Postpartum Depression Hurts

Do any of you remember the pharmaceutical ad with the tagline, “Depression hurts, but you don’t have to”. It was an ad for an antidepressant several years ago. {Could have been five years ago, or even ten. It’s 2021 and time means nothing}.

I want you to break down that messaging with me for a moment::

Depression hurts, but you don’t have to.

Depression hurts…but you don’t have to.

Depression *hurts*.

If you’ve ever suffered from depression, you may be nodding your head right now.

If you haven’t, please keep reading. Because if you know twenty people, you know someone with depression.

If you know five moms, you know a mom who has experienced postpartum depression.

And if you don’t know twenty people or five moms… well, you know me

After being diagnosed and treated for depression in my early twenties, I worried throughout my first pregnancy that I would be one of those one in five women. And even after my birth plans fell apart and my child was delivered in a way that was traumatic to me, I was grateful to experience just a short lived “baby blues.” 

Then, I had my second child. At first, I thought the exhaustion was just a symptom of being a mom to a newborn who was up around the clock and an energetic preschooler who still demanded my constant attention. Adjusting to life as a mom of two was unexpectedly difficult, though I was madly in love with both of my children.
Postpartum Depression Hurts

But as the months crept by, darkness won.

When previously treated for depression, I had lost my zest for life. I felt hopeless, often. I felt a fog, sometimes like I was watching myself muddle through my life from somewhere outside of myself, smiling when it was expected, laughing when it was expected. All forced, all to hide a deep sadness.

As a second-time mom, these feelings were there too. And so was the guilt. My goodness, the guilt. Guilt that I was missing out on savoring my last baby. {Please, never remind a new mom to “enjoy every moment.” This is the kind of thing that sent me way over the edge during PPD.}

And something more disturbing that {for me} is the reason it’s so difficult to talk about postpartum depression. I had visions of harming myself or others. I felt myself slipping from a place where I felt numb and wanted to stay in bed all day {not exactly possible when caring for a baby and toddler} to not wanting to wake up at all.

I never considered myself suicidal but I wished to no longer exist.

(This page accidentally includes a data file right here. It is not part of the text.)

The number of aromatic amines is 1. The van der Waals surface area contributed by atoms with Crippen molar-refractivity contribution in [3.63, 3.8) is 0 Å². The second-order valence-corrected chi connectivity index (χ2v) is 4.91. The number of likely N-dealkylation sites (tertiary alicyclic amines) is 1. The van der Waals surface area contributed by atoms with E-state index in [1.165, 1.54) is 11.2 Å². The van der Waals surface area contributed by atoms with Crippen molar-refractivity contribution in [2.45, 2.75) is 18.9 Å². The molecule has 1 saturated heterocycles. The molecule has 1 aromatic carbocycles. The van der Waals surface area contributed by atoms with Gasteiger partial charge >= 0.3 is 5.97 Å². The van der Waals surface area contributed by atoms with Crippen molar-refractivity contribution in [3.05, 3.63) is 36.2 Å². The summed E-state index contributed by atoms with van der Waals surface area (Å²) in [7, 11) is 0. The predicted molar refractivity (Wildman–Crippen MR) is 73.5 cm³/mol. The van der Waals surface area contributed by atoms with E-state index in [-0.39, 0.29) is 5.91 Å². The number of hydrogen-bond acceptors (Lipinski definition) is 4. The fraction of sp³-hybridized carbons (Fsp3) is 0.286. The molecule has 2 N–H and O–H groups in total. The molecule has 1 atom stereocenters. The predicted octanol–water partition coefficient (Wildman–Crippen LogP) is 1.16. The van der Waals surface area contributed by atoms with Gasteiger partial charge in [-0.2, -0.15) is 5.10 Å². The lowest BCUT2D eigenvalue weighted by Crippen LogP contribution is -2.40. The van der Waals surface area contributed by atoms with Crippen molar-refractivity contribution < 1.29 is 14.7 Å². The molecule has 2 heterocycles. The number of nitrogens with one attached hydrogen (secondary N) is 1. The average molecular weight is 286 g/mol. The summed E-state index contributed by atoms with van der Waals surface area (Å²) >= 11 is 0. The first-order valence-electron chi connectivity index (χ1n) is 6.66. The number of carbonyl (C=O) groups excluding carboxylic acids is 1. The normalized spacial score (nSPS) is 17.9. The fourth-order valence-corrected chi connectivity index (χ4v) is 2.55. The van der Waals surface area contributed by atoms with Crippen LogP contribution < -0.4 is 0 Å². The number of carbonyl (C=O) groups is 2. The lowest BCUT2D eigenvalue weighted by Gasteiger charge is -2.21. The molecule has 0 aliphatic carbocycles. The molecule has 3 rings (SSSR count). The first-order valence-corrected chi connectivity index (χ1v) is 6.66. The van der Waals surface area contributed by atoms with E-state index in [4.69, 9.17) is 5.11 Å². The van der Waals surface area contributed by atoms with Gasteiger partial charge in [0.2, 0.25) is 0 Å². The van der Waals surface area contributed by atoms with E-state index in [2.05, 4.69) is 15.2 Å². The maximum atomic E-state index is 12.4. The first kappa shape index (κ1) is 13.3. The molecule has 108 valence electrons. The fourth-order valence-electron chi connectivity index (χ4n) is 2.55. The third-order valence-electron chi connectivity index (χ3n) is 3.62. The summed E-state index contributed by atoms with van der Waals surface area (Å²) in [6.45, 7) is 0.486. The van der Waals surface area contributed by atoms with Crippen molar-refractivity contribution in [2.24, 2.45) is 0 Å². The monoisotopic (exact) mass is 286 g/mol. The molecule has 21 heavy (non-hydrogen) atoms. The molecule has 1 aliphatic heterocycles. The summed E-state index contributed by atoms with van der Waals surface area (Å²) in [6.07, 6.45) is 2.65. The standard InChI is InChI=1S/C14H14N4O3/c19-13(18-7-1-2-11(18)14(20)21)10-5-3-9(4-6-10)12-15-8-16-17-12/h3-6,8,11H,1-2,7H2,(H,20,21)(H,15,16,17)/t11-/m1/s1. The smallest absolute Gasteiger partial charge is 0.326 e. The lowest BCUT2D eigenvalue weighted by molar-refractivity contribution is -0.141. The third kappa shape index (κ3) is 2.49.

On the outside, I was a happy albeit flustered momma. On the inside, I was terrified that if I shared my truth with anyone, I would risk losing my children or being committed. That added yet another layer of guilt, shame, and sadness. 

And for the record, keeping things to myself is not the advice I’d ever give a friend. I am the first one to urge anyone to find a therapist or see a counselor– for ourselves and for our marriages. Yet my PPD created an irrational fear that kept me from seeking help for nearly 10 months. 

Why should any of us suffering postpartum feel alone? This is real. It’s not a flaw that just lives in me. It’s nothing I had control over, and it’s nothing I would have chosen if given a choice. 

I saw a therapist. I got on Prozac. I bought a double jogging stroller and started taking walks in the sunshine and fresh air for exercise.  And things slowly began to turn around.

I was able to enjoy my children again. I felt a fog lift.

I’ve read that depression feels like you’re trapped in a dark room, but it’s actually a tunnel.

That rings true for me. I had to claw through that darkness to finally find the light on the other side.

Even now, I sometimes feel myself returning to that tunnel. The pandemic, in so many ways, mimicked that postpartum phase for me and I felt those insidious thoughts returning more than I’d like to admit.

But I’m not scared of my depression anymore. It’s just a part of who I am now, and while it’s not something I embrace it’s something I live with. I survived it. I’m still surviving it.

Postpartum Depression HurtsIt’s been years and I haven’t shared this much about my experience with PPD…well…ever. I still feel some shame associated with it.

But maybe one of you needs to know you aren’t alone. Maybe one of you needs to know how to better support someone you love going through it. Maybe I needed to just own this part of my motherhood journey in a public way to move forward from it. 

No matter why you’re here, I thank you for reading this. And I send you love and healing if you, like me, are one in five. 


Pin this post and be sure to follow Houston Moms Blog on Pinterest!


Please enter your comment!
Please enter your name here